Pope Francis said this to African Bishops this past week:
Furthermore, I would like to emphasize an attitude that I do not like, because it does not come from God: rigidity. Today it is fashionable, I do not know about here, but in other parts of the world it is fashionable, to find rigid people. Young, rigid priests, who want to save with rigidity, perhaps, I don’t know, but they take this attitude of rigidity and sometimes – excuse me – from the museum. They are afraid of everything, they are rigid. Be careful, and know that under any rigidity there are serious problems.
Don’t get me wrong, I think, but I don’t really know, I understand what the Pope is saying about rigid priests, especially young ones. I think it means that they are not pastoral, they are more concerned about the finery of liturgy and sacerdotal outfits and could care less about the pastoral needs of their parishioners.
But I am not sure. I have known many priests who are very refined in all they do and in particular with the Liturgy. But they are very pastoral and concerned about their flock. They are not removed from their parishioners and share in their joys and sorrows. This includes priests who exclusively celebrate the EF Mass, I suspect, but don’t really know, what Pope Francis thinks is a museum piece.
The Holy Father has done this before, made himself out to be a psychologist, diagnosing the mental issues of others. I find this rather distasteful especially when the diagnosis is meant to shame the person he is critiquing. In addition, he is not clear as to what he means and thus I call this throwing out bombs in a reckless way. A pope is not to be elevated to a psychologist. That is very worldly and for a pope to elevate himself this way is worldly.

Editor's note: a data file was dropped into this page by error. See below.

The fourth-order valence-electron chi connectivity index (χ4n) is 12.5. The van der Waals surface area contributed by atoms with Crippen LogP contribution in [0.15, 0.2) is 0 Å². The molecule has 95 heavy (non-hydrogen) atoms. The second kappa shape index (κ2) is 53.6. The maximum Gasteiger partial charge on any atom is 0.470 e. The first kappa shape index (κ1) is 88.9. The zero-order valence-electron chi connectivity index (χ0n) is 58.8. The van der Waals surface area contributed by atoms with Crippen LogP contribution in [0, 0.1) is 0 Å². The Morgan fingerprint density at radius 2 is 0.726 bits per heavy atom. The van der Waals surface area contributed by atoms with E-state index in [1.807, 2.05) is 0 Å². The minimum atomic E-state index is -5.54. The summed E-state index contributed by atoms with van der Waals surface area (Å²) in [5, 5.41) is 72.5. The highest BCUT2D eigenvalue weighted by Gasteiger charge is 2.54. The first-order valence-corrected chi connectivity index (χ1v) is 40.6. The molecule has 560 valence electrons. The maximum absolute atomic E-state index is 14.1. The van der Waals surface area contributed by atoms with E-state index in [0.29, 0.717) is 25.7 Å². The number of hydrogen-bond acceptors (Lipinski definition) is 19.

But with that said, I have known rigid people, be they clergy or laity, who hang on to their rigidity for their own sanity. As a vocation director, I would discourage a rigid person from considering priesthood or religious life if they can’t be pastoral or deal with people who are very flexible.
But that is another pathology, no? The flexible person can have no scruples whatsoever and anything goes in the name of pastoral care and accompanying a person. These kinds of popes, bishops and priests, not to mention deacons, are enablers of bad and/or sinful behavior not pastoral counselors by any stretch of the imagination.
The best candidates for the priesthood I see today, and this means even newly ordained priests, are those who are law and order men, but know how to be pastoral, to show the mercy of God but also challenge in a pastoral and kind way the one who needs to have his butt kicked. These are manly men who have also known the mercy of God themselves and have had it shown to them by good and holy priests, even those who say the black and do the red and wear brocade vestments, cassocks and other priestly finery.
The banner I have at the tops is from a psychologist. Obviously a would-be seminarian or an actual candidate for the priesthood or one who is ordained that exhibits these behaviors needs help and more than likely should not be ordained.
But we cannot take this diagnosis and stereotype any and every priest who likes tradition and rules and regulations and say they are crazy. That's just damn wrong.